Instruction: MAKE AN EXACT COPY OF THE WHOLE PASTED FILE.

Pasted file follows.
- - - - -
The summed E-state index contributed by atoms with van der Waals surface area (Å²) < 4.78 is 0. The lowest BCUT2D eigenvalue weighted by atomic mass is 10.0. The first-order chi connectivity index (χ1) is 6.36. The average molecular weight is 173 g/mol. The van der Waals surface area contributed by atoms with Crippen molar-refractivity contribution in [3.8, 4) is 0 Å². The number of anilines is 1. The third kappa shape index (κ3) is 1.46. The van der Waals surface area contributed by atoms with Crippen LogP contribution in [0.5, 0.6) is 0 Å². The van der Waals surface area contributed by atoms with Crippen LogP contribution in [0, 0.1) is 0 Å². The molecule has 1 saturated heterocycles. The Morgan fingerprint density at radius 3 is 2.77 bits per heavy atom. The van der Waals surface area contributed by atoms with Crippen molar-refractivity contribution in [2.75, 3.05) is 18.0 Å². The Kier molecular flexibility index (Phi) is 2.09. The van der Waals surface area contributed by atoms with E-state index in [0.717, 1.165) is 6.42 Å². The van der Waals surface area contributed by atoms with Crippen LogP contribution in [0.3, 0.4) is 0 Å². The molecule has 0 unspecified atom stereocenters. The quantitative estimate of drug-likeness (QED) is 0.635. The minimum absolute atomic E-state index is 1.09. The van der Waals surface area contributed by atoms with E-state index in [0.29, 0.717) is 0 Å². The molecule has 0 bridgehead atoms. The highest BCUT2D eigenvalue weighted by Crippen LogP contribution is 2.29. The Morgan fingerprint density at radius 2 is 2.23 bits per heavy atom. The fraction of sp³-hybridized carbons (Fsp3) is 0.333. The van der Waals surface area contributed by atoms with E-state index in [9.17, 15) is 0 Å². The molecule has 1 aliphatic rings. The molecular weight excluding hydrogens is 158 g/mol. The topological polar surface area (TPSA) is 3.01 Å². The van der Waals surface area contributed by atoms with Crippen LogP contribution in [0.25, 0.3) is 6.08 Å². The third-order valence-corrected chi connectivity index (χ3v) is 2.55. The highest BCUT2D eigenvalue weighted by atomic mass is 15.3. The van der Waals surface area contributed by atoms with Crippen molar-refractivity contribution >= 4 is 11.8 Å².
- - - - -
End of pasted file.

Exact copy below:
The summed E-state index contributed by atoms with van der Waals surface area (Å²) < 4.78 is 0. The lowest BCUT2D eigenvalue weighted by atomic mass is 10.0. The first-order chi connectivity index (χ1) is 6.36. The average molecular weight is 173 g/mol. The van der Waals surface area contributed by atoms with Crippen molar-refractivity contribution in [3.8, 4) is 0 Å². The number of anilines is 1. The third kappa shape index (κ3) is 1.46. The van der Waals surface area contributed by atoms with Crippen LogP contribution in [0.5, 0.6) is 0 Å². The van der Waals surface area contributed by atoms with Crippen LogP contribution in [0, 0.1) is 0 Å². The molecule has 1 saturated heterocycles. The Morgan fingerprint density at radius 3 is 2.77 bits per heavy atom. The van der Waals surface area contributed by atoms with Crippen molar-refractivity contribution in [2.75, 3.05) is 18.0 Å². The Kier molecular flexibility index (Phi) is 2.09. The van der Waals surface area contributed by atoms with E-state index in [0.717, 1.165) is 6.42 Å². The van der Waals surface area contributed by atoms with Crippen LogP contribution in [0.3, 0.4) is 0 Å². The molecule has 0 unspecified atom stereocenters. The quantitative estimate of drug-likeness (QED) is 0.635. The minimum absolute atomic E-state index is 1.09. The van der Waals surface area contributed by atoms with E-state index in [0.29, 0.717) is 0 Å². The molecule has 0 bridgehead atoms. The highest BCUT2D eigenvalue weighted by Crippen LogP contribution is 2.29. The Morgan fingerprint density at radius 2 is 2.23 bits per heavy atom. The fraction of sp³-hybridized carbons (Fsp3) is 0.333. The van der Waals surface area contributed by atoms with E-state index in [9.17, 15) is 0 Å². The molecule has 1 aliphatic rings. The molecular weight excluding hydrogens is 158 g/mol. The topological polar surface area (TPSA) is 3.01 Å². The van der Waals surface area contributed by atoms with Crippen LogP contribution in [0.25, 0.3) is 6.08 Å². The third-order valence-corrected chi connectivity index (χ3v) is 2.55. The highest BCUT2D eigenvalue weighted by atomic mass is 15.3. The van der Waals surface area contributed by atoms with Crippen molar-refractivity contribution >= 4 is 11.8 Å².